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Europe

In Search of Feminist Foreign Policy: Gender, Development, and Danish State Identity

Citation:

Richey, Lisa Ann. 2001. “In Search of Feminist Foreign Policy: Gender, Development, and Danish State Identity.” Cooperation and Conflict 36 (2): 177-212.

Author: Lisa Ann Richey

Abstract:

This article investigates the extent to which the Danish state's identification with gender issues is transferred into Danish development policy. Is Denmark pursuing a gender and development policy that is radically different from most other Western donor states and, if not, why might we see a less progressive policy in Denmark than we might expect from a domestically `feminist' state? In this article, it is suggested that the very nature of development aid and the policies in place to promote it are gendered. Gender and development aid could provide an arena for international constitution of domestically `feminist' policies. However, it is argued that `development' itself poses important challenges for implementing the goals of Denmark's gender and development policies. Conversely, implementing the critical strategy of agenda-setting within gender and development would reconstitute both `development' and the identity of the Danish state as donor.

Topics: Development, Feminisms, Feminist Foreign Policy, Gender, Gendered Discourses Regions: Europe, Nordic states, Northern Europe Countries: Denmark

Year: 2001

The Contribution of Critical Ecofeminism to the Criminological Debate in Spain: Debating All Rules of All Tribes

Citation:

Varona, Gema. 2020. “The Contribution of Critical Ecofeminism to the Criminological Debate in Spain: Debating All Rules of All Tribes.” In The Emerald Handbook of Feminism, Criminology and Social Change, edited by Sandra Walklate, Kate Fitz-Gibbon, JaneMaree Maher, and Jude McCulloch, 119–36. Bingley, UK: Emerald Publishing.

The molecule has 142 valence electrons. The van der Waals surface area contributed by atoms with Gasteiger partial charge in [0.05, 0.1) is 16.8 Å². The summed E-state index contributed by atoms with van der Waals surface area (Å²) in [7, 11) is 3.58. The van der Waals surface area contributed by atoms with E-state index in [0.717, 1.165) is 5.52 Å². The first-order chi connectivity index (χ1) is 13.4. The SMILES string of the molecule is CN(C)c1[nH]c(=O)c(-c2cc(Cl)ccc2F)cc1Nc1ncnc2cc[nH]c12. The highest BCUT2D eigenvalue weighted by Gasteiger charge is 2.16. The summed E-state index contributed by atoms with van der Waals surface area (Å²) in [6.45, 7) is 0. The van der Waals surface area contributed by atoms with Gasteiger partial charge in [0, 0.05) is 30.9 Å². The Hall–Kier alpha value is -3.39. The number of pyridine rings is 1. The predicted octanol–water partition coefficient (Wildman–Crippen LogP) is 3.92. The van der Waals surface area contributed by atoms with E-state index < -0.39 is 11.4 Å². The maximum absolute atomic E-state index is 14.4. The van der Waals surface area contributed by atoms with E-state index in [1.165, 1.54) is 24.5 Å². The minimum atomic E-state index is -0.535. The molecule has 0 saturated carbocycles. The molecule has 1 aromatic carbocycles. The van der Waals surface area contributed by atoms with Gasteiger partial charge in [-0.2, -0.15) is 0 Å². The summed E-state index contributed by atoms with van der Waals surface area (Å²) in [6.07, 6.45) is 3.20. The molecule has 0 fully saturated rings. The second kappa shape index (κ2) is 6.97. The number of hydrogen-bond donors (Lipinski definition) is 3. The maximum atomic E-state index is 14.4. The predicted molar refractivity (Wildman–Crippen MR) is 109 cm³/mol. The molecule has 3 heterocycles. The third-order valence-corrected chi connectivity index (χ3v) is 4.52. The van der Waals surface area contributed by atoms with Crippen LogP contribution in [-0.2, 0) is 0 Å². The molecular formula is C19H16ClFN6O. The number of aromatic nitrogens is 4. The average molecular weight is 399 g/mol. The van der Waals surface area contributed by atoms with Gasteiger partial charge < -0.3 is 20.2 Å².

Author: Gema Varona

Abstract:

This chapter aims to rethink how gender inequality is related to interpersonal and structural asymmetries of power displayed in our relationships with ecosystems, questioning the classical concept of ‘nature’ as something ‘out there’, as pointed out by dark ecology. First, with the aim of offering a joint North–South critical perspective on equality and sustainability, critical ecofeminism, through the work of A. Puleo, will be explained as a Spanish feminist line of thought and movement. This author, rejecting some essentialist visions of deep ecology, sets her ideas in relation to general critical social theory. Second, contrasting perspectives (critical feminism and ecology) will be combined to offer a rich cross-fertilisation between different perspectives and traditional themes in criminology. A common denominator can be found in the exercise of criticism through questioning binary categories, underlying assumptions and social injustice in relation to the visibility of harms. Third, the relevance of ecofeminism for current criminological debates will be highlighted beyond the obvious connections with green victimology. Finally, ecofeminism will be interpreted as a new critical standpoint and as a more inclusive language for fostering the criminological and victimological imagination in order to help to rethink the rules of the criminal justice system.